8. The arrangment according to claim 4 wherein said one synchronizing circuit includes:
means for producing a first ramp voltage representing a first timing cycle;
a source follower to couple said first ramp voltage to a following operational amplifier;
means coupled to said operational amplifier for producing a second ramp voltage representing a predetermined timing cycle in relation to said first ramp voltage; and
voltage follower means coupled to produce said reference voltage porportional to said other ramp voltage.
9. An arrangement for recording a plurality of signals on a multiple track recording means comprising:
a first means producing first and second signals, said second signal being a first synchronizing signal;
a plurality of slave means, each of said slave means being driven by a speed controlled motor and each of said slave means producing third and fourth signals, said fourth signal being a second synchronizing signal; and
means coupled to said first and slave means for recording said first and second signals in one track, and each of said third signals in respective separate tracks of said recording means;
synchronizing means coupled to receive said first and second synchronizing signals, said synchronizing means producing a pluraltity of control signals, each of said control signals being produced by sampling, in response to an associated one of said fourth signals, the amplitude of a reference voltage produced in response to said second signal, each of said control signals controlling the speed of an associated one of said slave means through the associated one of said controlled motors so that said first, second, and third signals are recorded on said recording means in a predetermined synchronized manner.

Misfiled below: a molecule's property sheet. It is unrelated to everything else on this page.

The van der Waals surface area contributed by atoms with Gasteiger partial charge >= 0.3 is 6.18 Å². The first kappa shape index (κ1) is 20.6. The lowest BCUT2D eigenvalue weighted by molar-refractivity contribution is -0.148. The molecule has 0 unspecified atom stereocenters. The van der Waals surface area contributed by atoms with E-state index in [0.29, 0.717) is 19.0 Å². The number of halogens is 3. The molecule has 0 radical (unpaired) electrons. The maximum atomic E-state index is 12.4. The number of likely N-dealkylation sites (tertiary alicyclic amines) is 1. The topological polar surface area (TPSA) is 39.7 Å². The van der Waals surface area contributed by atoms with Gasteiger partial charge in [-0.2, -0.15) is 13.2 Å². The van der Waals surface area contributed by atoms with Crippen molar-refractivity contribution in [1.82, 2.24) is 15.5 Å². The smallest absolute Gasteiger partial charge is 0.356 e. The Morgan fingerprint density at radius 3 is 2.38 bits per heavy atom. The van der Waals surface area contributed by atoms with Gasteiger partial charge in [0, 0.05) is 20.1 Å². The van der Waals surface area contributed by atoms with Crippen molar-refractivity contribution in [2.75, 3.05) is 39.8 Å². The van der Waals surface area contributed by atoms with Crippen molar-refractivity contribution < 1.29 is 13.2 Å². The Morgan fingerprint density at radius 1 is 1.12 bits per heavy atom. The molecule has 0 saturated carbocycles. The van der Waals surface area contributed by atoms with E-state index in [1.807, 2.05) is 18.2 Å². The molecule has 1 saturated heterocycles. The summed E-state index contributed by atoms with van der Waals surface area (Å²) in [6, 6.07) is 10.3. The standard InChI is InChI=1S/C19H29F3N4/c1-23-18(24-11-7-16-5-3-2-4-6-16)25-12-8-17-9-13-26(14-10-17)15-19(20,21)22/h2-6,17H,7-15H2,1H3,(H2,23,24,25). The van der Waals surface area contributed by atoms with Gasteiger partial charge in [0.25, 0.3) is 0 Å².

10. The arrangement according to claim 9 wherein said synchronizing means includes a plurality of synchronizing circuits, one of said plurality of circuits coupled to receive said second signal and each of the other of said plurality of circuits coupled to receive a fourth signal from each of said plurality of slave means.
11. An arrangement for producing a recording on a tape comprising:
first means for producing a first signal representing a first heart sound and a first synchronizing signal representing a breathing cycle;
second means being driven by a speed controlled motor for producing a second signal representng a second heart sound and a second synchronizing signal representing said breathing cycle; and
third means coupled to said first and second means for rcording said first and second heart sounds on said tape;